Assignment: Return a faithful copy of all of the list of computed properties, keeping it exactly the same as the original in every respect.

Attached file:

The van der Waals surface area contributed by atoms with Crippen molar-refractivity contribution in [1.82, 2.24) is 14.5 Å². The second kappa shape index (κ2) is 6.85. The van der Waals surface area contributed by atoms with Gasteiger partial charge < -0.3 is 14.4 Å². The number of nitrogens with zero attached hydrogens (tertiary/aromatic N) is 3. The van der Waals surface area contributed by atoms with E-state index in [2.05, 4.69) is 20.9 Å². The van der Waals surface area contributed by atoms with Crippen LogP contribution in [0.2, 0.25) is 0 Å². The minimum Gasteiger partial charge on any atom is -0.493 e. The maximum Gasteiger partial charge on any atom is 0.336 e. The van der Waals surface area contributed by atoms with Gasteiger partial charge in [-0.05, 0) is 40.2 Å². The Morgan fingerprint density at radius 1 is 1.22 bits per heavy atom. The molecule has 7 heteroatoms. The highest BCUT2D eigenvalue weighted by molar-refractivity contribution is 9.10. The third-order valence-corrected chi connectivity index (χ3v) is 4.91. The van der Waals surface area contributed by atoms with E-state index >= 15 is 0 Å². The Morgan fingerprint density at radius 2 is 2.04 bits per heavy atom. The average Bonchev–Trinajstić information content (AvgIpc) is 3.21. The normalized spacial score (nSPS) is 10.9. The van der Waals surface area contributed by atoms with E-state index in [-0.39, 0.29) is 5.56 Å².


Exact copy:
The van der Waals surface area contributed by atoms with Crippen molar-refractivity contribution in [1.82, 2.24) is 14.5 Å². The second kappa shape index (κ2) is 6.85. The van der Waals surface area contributed by atoms with Gasteiger partial charge < -0.3 is 14.4 Å². The number of nitrogens with zero attached hydrogens (tertiary/aromatic N) is 3. The van der Waals surface area contributed by atoms with E-state index in [2.05, 4.69) is 20.9 Å². The van der Waals surface area contributed by atoms with Crippen LogP contribution in [0.2, 0.25) is 0 Å². The minimum Gasteiger partial charge on any atom is -0.493 e. The maximum Gasteiger partial charge on any atom is 0.336 e. The van der Waals surface area contributed by atoms with Gasteiger partial charge in [-0.05, 0) is 40.2 Å². The Morgan fingerprint density at radius 1 is 1.22 bits per heavy atom. The molecule has 7 heteroatoms. The highest BCUT2D eigenvalue weighted by molar-refractivity contribution is 9.10. The third-order valence-corrected chi connectivity index (χ3v) is 4.91. The van der Waals surface area contributed by atoms with E-state index >= 15 is 0 Å². The Morgan fingerprint density at radius 2 is 2.04 bits per heavy atom. The average Bonchev–Trinajstić information content (AvgIpc) is 3.21. The normalized spacial score (nSPS) is 10.9. The van der Waals surface area contributed by atoms with E-state index in [-0.39, 0.29) is 5.56 Å².